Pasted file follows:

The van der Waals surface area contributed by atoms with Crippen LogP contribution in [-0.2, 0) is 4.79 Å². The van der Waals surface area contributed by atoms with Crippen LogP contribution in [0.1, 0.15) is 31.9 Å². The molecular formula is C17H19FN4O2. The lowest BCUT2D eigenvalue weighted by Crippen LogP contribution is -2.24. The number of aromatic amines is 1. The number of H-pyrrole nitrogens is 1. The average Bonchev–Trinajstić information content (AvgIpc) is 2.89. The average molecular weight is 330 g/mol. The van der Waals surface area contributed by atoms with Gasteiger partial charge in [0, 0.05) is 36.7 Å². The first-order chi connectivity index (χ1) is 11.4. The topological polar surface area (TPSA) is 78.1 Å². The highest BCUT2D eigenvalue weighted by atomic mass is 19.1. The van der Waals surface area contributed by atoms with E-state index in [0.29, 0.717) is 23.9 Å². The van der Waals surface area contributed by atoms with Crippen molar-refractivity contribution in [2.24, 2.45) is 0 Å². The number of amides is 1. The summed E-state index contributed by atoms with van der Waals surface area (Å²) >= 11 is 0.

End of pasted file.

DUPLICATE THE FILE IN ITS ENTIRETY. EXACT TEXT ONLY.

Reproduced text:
The van der Waals surface area contributed by atoms with Crippen LogP contribution in [-0.2, 0) is 4.79 Å². The van der Waals surface area contributed by atoms with Crippen LogP contribution in [0.1, 0.15) is 31.9 Å². The molecular formula is C17H19FN4O2. The lowest BCUT2D eigenvalue weighted by Crippen LogP contribution is -2.24. The number of aromatic amines is 1. The number of H-pyrrole nitrogens is 1. The average Bonchev–Trinajstić information content (AvgIpc) is 2.89. The average molecular weight is 330 g/mol. The van der Waals surface area contributed by atoms with Gasteiger partial charge in [0, 0.05) is 36.7 Å². The first-order chi connectivity index (χ1) is 11.4. The topological polar surface area (TPSA) is 78.1 Å². The highest BCUT2D eigenvalue weighted by atomic mass is 19.1. The van der Waals surface area contributed by atoms with E-state index in [0.29, 0.717) is 23.9 Å². The van der Waals surface area contributed by atoms with Crippen molar-refractivity contribution in [2.24, 2.45) is 0 Å². The number of amides is 1. The summed E-state index contributed by atoms with van der Waals surface area (Å²) >= 11 is 0.